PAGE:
Human brain beats algorithms (according to Google)

Wireframe headby Tony Fannin, CEO/Partner, BE Branded  |

The ongoing debate about man vs. machine has been going on for many decades, but it has heightened as more technology has become “smarter”. Software is able to “learn” and anticipate our next moves, desires and wants. Some think it’s very creepy, especially online. Many technologists believe in the unfailing power of the algorithm and data (they believe data never lies). The other side of the conversation are those who still believe in the power of the individual mind and the irrational logic of human behaviors.

Recently, Google has issued their opinion on the matter. In the past, they are full, card-carrying member of the technology camp believing in the power that human behavior and intent can be predicted in an algorithm. Early this November, Google now admits (quietly) that the human brain beats an algorithm. They announced, “There are just some tasks at which Google’s algorithms remain at a competitive disadvantage to actual human beings, one vein personalized answers to questions that require expert assistance.” In realizing this (acknowledgment is the first step to recovery), Google has announced its “helpouts” product which is an acknowledgement that “its search engines misses a lot of information that people want.”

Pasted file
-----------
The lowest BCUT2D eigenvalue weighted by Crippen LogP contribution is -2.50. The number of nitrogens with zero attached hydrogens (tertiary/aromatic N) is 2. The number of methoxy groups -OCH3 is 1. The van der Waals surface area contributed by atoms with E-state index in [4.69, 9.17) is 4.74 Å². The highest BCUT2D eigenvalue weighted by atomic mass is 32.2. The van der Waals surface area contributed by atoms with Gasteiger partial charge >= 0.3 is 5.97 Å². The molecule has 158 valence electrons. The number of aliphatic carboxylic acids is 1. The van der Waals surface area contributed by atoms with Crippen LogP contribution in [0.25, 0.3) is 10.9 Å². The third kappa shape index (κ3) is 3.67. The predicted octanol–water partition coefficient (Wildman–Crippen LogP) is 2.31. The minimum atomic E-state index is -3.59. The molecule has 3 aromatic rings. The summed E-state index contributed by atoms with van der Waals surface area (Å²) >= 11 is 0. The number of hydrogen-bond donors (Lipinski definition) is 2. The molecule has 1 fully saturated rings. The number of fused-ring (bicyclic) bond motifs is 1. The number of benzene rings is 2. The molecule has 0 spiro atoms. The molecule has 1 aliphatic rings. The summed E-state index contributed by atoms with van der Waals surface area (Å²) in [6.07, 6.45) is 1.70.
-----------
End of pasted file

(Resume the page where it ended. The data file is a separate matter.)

My long-standing belief has been technology can get you far down the road, but it cannot get you all the way. The main flaw that algorithms have is, humans are irrational creatures where emotions are much more powerful than logic. When we work with clients, we often tell  them, “Customers will use emotions to make the purchase, but then use logic to justify it.” This is true for B2B as it is for B2C. Another human trait that can not be reduced to a formula is customers are willing to settle for “good enough” if “the best” is either too much or too hard to find. Also, “the best” can rarely be agreed upon by everyone which is why there are so many products and services in every consumer and business category.

All this leads to the importance of creating a great brand. It is brand that puts the most powerful element in a human first, their emotions, then backs it up with logical bullet points to justify what they feel is right and pure. It is the nuances that Google acknowledges is the difference between general information and expert opinion.

As Mr. Miyagi said to young Daniel, “You learn karate from book? hummmm?”


About Be Branded

Tony Fannin is of President of BE Branded, an integrated marketing firm who helps clients BE Somebody to their customers. If you aren't somebody, then you are commodity.

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